Background info for “Cancer God,” one of the stories in The History of Soul 2065.
THE STORY IN BRIEF
Jakie, a sharp-tongued retired salesman who is in the hospital, meets a man who claims to be the god of cancer.
HOW IT WAS WRITTEN
My father was a wonderful, ethical, funny, and loving human being, and when he died, my world was badly shaken. Several of the stories I wrote over the next few years were informed by his life and death. “Cancer God” was the first; I started sending it out in August of 2001, three months after he died. It racked up an impressive number of rejections. However, I was absolutely determined that it would see print, either on paper or online. It was finally accepted by Space and Time Magazine and published in July of 2009.
NOTES ON THE PEOPLE
As implied above, Jakie is loosely based on my father. Like Jakie, my father fought in the European theater in WWII. After the war, he worked as a salesman for wholesale women’s clothing companies in the 1950s/1960s NYC “rag trade” (although he eventually ended up in charge of a mail-order operation for a high-end men’s clothing company). And like Jakie, he knew how to get along with almost everyone, but didn’t take shit from anyone.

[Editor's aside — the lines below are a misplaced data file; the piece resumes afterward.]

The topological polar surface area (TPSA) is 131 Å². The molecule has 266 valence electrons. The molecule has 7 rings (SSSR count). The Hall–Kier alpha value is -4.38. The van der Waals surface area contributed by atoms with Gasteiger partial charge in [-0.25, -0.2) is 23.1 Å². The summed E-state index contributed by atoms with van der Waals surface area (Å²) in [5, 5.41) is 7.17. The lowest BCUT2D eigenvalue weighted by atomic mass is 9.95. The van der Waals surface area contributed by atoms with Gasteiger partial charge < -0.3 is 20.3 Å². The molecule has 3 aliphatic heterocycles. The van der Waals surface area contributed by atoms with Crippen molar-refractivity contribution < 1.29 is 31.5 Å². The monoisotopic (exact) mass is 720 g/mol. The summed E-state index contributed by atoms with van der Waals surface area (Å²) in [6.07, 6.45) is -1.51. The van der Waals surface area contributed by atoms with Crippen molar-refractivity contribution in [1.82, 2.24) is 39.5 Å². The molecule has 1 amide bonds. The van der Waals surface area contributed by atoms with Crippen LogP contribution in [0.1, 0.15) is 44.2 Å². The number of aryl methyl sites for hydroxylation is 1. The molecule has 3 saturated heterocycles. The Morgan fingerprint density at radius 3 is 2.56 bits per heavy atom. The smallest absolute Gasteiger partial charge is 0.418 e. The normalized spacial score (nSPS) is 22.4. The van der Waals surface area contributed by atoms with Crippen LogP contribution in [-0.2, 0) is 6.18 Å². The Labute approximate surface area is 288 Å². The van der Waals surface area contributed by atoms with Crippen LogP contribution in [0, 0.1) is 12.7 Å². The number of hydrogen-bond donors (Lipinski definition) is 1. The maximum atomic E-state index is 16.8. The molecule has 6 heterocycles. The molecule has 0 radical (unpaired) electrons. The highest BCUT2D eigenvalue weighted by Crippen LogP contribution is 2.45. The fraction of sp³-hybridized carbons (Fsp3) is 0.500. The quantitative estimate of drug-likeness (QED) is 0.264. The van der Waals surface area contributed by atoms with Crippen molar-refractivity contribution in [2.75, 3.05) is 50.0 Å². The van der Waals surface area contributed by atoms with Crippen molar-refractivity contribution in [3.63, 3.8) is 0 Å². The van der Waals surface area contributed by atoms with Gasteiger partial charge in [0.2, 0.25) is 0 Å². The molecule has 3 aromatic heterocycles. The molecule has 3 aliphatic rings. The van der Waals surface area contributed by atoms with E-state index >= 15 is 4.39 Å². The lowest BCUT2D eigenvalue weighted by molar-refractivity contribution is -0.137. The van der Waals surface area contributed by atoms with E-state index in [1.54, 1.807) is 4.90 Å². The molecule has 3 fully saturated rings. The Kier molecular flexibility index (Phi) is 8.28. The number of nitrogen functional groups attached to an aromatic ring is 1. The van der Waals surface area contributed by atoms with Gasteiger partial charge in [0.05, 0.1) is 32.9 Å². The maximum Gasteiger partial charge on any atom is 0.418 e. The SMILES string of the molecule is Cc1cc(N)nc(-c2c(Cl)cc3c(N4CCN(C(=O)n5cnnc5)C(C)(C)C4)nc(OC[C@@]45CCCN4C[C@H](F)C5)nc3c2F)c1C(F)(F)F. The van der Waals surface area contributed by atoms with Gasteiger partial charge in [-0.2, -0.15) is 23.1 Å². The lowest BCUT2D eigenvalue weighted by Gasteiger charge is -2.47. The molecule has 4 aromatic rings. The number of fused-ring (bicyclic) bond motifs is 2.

As mentioned in the entry for “Hearts and Minds,” Ben as an adult (who is only present offstage here) is somewhat based on a talented young man I knew in the 1980s who was lost in the AIDS maelstrom.
Ben’s partner Carlos is completely fictional, although if you squint hard enough you’ll probably find bits and pieces derived from several of my friends.
NOTES ON THE PLACE
The hospital is — a hospital.
NOTES ON THE HISTORY
Jakie is a man of his time: A veteran who came home, happy to have survived; he married his childhood sweetheart, had a couple of kids, worked hard, smoked a couple of packs a day, and hoped to eventually retire and grow comfortably old (a hope that was probably cut short by those couple of packs a day). He’s cynical, innately honest, kind without admitting it, foul-mouthed when he wants to be, and unwilling to talk about the war. He’s seen enough in his life not to reject any experience — no matter how strange — out of hand.
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